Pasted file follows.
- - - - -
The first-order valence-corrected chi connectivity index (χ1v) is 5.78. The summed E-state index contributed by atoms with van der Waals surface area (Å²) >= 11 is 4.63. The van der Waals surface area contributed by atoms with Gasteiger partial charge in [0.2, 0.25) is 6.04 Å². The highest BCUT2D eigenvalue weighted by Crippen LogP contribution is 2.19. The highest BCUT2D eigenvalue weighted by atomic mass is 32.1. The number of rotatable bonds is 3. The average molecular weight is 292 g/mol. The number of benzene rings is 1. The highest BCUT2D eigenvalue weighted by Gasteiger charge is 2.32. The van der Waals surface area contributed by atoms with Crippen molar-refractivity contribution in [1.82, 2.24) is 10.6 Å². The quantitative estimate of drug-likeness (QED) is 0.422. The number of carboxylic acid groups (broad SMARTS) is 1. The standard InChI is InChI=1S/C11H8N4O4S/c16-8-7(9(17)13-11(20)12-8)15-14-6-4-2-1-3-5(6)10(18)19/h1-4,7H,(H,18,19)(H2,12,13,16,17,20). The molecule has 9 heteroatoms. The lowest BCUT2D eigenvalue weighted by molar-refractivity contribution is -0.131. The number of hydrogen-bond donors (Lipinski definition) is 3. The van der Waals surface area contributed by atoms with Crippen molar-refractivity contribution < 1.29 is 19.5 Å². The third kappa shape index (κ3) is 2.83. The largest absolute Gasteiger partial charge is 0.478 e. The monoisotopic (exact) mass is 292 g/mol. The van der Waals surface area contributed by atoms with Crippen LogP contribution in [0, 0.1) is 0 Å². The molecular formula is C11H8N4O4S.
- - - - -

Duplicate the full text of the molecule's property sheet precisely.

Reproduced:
The first-order valence-corrected chi connectivity index (χ1v) is 5.78. The summed E-state index contributed by atoms with van der Waals surface area (Å²) >= 11 is 4.63. The van der Waals surface area contributed by atoms with Gasteiger partial charge in [0.2, 0.25) is 6.04 Å². The highest BCUT2D eigenvalue weighted by Crippen LogP contribution is 2.19. The highest BCUT2D eigenvalue weighted by atomic mass is 32.1. The number of rotatable bonds is 3. The average molecular weight is 292 g/mol. The number of benzene rings is 1. The highest BCUT2D eigenvalue weighted by Gasteiger charge is 2.32. The van der Waals surface area contributed by atoms with Crippen molar-refractivity contribution in [1.82, 2.24) is 10.6 Å². The quantitative estimate of drug-likeness (QED) is 0.422. The number of carboxylic acid groups (broad SMARTS) is 1. The standard InChI is InChI=1S/C11H8N4O4S/c16-8-7(9(17)13-11(20)12-8)15-14-6-4-2-1-3-5(6)10(18)19/h1-4,7H,(H,18,19)(H2,12,13,16,17,20). The molecule has 9 heteroatoms. The lowest BCUT2D eigenvalue weighted by molar-refractivity contribution is -0.131. The number of hydrogen-bond donors (Lipinski definition) is 3. The van der Waals surface area contributed by atoms with Crippen molar-refractivity contribution < 1.29 is 19.5 Å². The third kappa shape index (κ3) is 2.83. The largest absolute Gasteiger partial charge is 0.478 e. The monoisotopic (exact) mass is 292 g/mol. The van der Waals surface area contributed by atoms with Crippen LogP contribution in [0, 0.1) is 0 Å². The molecular formula is C11H8N4O4S.